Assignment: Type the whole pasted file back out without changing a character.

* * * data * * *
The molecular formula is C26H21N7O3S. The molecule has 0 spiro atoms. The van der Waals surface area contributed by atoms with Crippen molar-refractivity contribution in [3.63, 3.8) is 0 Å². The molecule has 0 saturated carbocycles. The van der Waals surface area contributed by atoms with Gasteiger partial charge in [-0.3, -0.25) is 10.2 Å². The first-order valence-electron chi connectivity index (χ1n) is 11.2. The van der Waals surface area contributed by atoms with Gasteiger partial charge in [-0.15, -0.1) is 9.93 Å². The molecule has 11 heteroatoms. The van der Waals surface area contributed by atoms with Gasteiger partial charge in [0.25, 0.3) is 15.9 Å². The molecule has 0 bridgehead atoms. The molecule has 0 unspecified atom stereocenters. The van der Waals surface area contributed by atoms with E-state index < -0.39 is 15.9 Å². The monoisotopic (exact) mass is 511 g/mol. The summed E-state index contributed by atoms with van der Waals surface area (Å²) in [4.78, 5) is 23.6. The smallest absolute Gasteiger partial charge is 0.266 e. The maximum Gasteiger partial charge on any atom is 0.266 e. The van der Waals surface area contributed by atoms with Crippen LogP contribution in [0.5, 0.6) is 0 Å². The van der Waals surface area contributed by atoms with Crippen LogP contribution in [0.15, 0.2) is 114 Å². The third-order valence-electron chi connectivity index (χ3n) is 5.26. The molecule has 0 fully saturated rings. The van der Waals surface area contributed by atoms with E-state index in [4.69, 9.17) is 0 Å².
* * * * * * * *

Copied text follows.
The molecular formula is C26H21N7O3S. The molecule has 0 spiro atoms. The van der Waals surface area contributed by atoms with Crippen molar-refractivity contribution in [3.63, 3.8) is 0 Å². The molecule has 0 saturated carbocycles. The van der Waals surface area contributed by atoms with Gasteiger partial charge in [-0.3, -0.25) is 10.2 Å². The first-order valence-electron chi connectivity index (χ1n) is 11.2. The van der Waals surface area contributed by atoms with Gasteiger partial charge in [-0.15, -0.1) is 9.93 Å². The molecule has 11 heteroatoms. The van der Waals surface area contributed by atoms with Gasteiger partial charge in [0.25, 0.3) is 15.9 Å². The molecule has 0 bridgehead atoms. The molecule has 0 unspecified atom stereocenters. The van der Waals surface area contributed by atoms with E-state index < -0.39 is 15.9 Å². The monoisotopic (exact) mass is 511 g/mol. The summed E-state index contributed by atoms with van der Waals surface area (Å²) in [4.78, 5) is 23.6. The smallest absolute Gasteiger partial charge is 0.266 e. The maximum Gasteiger partial charge on any atom is 0.266 e. The van der Waals surface area contributed by atoms with Crippen LogP contribution in [0.5, 0.6) is 0 Å². The van der Waals surface area contributed by atoms with Crippen LogP contribution in [0.15, 0.2) is 114 Å². The third-order valence-electron chi connectivity index (χ3n) is 5.26. The molecule has 0 fully saturated rings. The van der Waals surface area contributed by atoms with E-state index in [4.69, 9.17) is 0 Å².